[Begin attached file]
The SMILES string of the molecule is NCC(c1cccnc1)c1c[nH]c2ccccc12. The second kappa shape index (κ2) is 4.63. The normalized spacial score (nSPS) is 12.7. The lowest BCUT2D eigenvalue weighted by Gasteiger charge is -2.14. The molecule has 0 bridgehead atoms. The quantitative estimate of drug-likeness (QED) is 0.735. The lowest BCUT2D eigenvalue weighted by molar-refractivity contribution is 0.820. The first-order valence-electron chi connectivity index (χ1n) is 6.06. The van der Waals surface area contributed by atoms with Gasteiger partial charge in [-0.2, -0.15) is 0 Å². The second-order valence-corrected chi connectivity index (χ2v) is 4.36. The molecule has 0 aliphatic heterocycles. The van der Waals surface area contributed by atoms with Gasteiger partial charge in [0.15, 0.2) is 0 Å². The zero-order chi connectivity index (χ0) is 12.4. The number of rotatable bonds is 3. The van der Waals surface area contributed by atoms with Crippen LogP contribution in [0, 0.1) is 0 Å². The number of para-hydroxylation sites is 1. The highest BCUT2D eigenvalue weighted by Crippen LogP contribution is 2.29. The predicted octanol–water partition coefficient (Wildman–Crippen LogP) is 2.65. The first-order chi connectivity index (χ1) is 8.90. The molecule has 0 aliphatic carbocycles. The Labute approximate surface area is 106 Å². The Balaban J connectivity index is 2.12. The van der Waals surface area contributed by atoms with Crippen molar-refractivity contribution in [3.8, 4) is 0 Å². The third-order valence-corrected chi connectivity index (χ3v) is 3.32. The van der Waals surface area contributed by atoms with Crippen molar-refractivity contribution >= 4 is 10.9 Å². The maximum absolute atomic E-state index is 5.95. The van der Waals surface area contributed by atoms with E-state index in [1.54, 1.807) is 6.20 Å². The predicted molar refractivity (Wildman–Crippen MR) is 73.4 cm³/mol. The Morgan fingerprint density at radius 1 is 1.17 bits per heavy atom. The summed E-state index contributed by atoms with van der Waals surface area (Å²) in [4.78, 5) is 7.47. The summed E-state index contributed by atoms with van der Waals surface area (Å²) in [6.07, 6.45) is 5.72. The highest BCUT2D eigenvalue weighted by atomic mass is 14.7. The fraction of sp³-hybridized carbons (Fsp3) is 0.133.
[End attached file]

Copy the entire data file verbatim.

The SMILES string of the molecule is NCC(c1cccnc1)c1c[nH]c2ccccc12. The second kappa shape index (κ2) is 4.63. The normalized spacial score (nSPS) is 12.7. The lowest BCUT2D eigenvalue weighted by Gasteiger charge is -2.14. The molecule has 0 bridgehead atoms. The quantitative estimate of drug-likeness (QED) is 0.735. The lowest BCUT2D eigenvalue weighted by molar-refractivity contribution is 0.820. The first-order valence-electron chi connectivity index (χ1n) is 6.06. The van der Waals surface area contributed by atoms with Gasteiger partial charge in [-0.2, -0.15) is 0 Å². The second-order valence-corrected chi connectivity index (χ2v) is 4.36. The molecule has 0 aliphatic heterocycles. The van der Waals surface area contributed by atoms with Gasteiger partial charge in [0.15, 0.2) is 0 Å². The zero-order chi connectivity index (χ0) is 12.4. The number of rotatable bonds is 3. The van der Waals surface area contributed by atoms with Crippen LogP contribution in [0, 0.1) is 0 Å². The number of para-hydroxylation sites is 1. The highest BCUT2D eigenvalue weighted by Crippen LogP contribution is 2.29. The predicted octanol–water partition coefficient (Wildman–Crippen LogP) is 2.65. The first-order chi connectivity index (χ1) is 8.90. The molecule has 0 aliphatic carbocycles. The Labute approximate surface area is 106 Å². The Balaban J connectivity index is 2.12. The van der Waals surface area contributed by atoms with Crippen molar-refractivity contribution in [3.8, 4) is 0 Å². The third-order valence-corrected chi connectivity index (χ3v) is 3.32. The van der Waals surface area contributed by atoms with Crippen molar-refractivity contribution >= 4 is 10.9 Å². The maximum absolute atomic E-state index is 5.95. The van der Waals surface area contributed by atoms with E-state index in [1.54, 1.807) is 6.20 Å². The predicted molar refractivity (Wildman–Crippen MR) is 73.4 cm³/mol. The Morgan fingerprint density at radius 1 is 1.17 bits per heavy atom. The summed E-state index contributed by atoms with van der Waals surface area (Å²) in [4.78, 5) is 7.47. The summed E-state index contributed by atoms with van der Waals surface area (Å²) in [6.07, 6.45) is 5.72. The highest BCUT2D eigenvalue weighted by atomic mass is 14.7. The fraction of sp³-hybridized carbons (Fsp3) is 0.133.